Now the limitation with LWP. I was writing code to upload a file to an HTTP server and my upload was failing. The other team responsible for the HTTP server told me that your message must have a content-type of application/octet-sream. And to put more restrictions on me, their HTTP server did not support multipart/form-data messages properly so I must upload a file by not including it as part of a multipart POST. Just a straight PUT or POST, NOT multipart as shown above.

But LWP does not give you these flexibilities. It forces 2 things on you. First is that your HTTP request message will be multipart. Second is that the first part of the multipart request will have a content type of "multipart/form-data." In fact if in your Perl code you don't say "form-data" then your code will break all together. LWP does allow you to change the content type of the other parts of your multipart request, but not the first part. I could explicitly specify .profile's part of the multipart request to be application/octet-stream but since the first part would always remain multipart/form-data the server handling my request would reject the entire message. And they did say they don't support multipart requests properly. So for this reason I saw that I cannot use LWP and no other module I searched for could give me a straight forward solution. So I was forced to write my own uploading code, and uploading whilst reading the input file bits at a time so as not to run out of memory in case the input file was very large.

Here's the HTTPS upload code for documentation and i don't believe it needs any explanation. When dealing for sockets one has to take lots of precautions and check for errors at every print. Everything's been left out and the gist of the chunked transfer upload over HTTPS is shown.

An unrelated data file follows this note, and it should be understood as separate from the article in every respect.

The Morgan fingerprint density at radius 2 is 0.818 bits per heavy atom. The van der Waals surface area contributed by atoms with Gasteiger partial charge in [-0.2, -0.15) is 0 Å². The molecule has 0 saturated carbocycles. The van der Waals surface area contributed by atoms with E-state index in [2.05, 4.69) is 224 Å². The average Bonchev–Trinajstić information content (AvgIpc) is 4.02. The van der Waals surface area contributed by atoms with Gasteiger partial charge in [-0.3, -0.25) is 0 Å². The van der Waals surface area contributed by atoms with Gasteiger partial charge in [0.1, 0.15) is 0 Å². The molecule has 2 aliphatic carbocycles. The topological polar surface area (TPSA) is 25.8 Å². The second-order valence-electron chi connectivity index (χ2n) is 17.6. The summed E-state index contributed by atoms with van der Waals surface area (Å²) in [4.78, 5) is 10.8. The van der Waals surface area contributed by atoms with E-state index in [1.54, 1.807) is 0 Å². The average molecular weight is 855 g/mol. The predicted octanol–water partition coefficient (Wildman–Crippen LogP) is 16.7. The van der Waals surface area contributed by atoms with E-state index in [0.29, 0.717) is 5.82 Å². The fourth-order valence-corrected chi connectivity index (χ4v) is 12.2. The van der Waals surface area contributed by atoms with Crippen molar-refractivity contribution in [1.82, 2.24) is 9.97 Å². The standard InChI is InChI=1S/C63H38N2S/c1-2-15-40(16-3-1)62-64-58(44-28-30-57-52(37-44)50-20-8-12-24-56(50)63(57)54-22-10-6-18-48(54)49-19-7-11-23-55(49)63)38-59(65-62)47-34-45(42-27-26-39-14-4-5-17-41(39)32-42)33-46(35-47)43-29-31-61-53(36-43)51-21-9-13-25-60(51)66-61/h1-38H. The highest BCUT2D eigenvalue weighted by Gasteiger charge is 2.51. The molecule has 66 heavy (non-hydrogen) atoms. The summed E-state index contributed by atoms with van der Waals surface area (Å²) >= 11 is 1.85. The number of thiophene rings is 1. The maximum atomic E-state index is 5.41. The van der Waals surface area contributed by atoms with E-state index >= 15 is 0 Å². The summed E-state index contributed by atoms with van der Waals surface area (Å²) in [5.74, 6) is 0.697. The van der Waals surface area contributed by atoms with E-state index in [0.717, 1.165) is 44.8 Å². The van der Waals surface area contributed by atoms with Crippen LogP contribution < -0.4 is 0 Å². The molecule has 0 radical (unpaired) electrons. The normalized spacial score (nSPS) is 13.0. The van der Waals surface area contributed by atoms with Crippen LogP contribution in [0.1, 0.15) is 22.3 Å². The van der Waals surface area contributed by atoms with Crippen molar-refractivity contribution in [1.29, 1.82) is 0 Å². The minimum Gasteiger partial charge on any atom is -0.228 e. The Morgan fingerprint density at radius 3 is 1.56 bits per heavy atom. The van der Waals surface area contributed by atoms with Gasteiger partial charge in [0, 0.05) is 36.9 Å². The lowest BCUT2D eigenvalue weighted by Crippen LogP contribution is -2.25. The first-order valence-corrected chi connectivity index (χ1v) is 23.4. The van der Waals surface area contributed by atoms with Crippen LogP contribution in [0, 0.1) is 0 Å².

use IO::Socket::SSL

$IO::Socket::SSL::DEBUG=2;

open (FH,"<","$src_file") || die "create: can't open src file $src_file: $!\n";
binmode FH;

my $sock;
if(! ($sock = IO::Socket::SSL->new(PeerAddr => $server,
                                         PeerPort => $port,
                                         Proto => 'tcp'))) {
                  die "unable to create socket: ". &IO::Socket::SSL::errstr . "\n";
      }else{
           print "create: socket connected to ${server}:${port}\n" if ($verbose > 1);
      }
      binmode $sock;

      $sock->print("POST $url HTTP/1.1\n");
      $sock->print("Host: ${server}:${port}\n");
      $sock->print("Content-Type: application/octet-stream\n");
      $sock->print("farhadsaberi_com_auth: ". $auth_string ."\n");
      $sock->print("Any_Other_Header: Some more Header info here for ya ... \n");
      $sock->print("Transfer-Encoding: chunked\n\n");
      my $filebuf;
      while ( (my $bytes = read(FH,$filebuf,8192)) > 0 ){
           my $hex = sprintf("%X",$bytes);
           unless($sock->print($hex)){
                 warn "Error printing to socket " . &IO::Socket::SSL::errstr . "\n";
                 return 0;
           }
           $sock->print("\r\n");
           unless($sock->print($filebuf)){
                 warn "Error printing to socket " . &IO::Socket::SSL::errstr . "\n";
                 return 0;
           }
           $sock->print("\r\n");
      }
      $sock->print("0\r\n") || return 0;
      $sock->print("\r\n") || return 0;

      my @buf = $sock->getlines();
      close(FH);
      $sock->close();

Now @buf will contain the server's response to you. Print it out and you should see that the first line will be an HTTP response code like this:

HTTP/1.1  201

And the rest will be any header responses the server wished to send back especially set-cookie headers which you will have to parse out correctly and store it if you need to reconnect back right away. The way I did it was to read LWP's source code to figure it out. But that's another story. Hope this helps.

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This page contains a single entry by Farhad Saberi published on January 24, 2012 9:30 PM.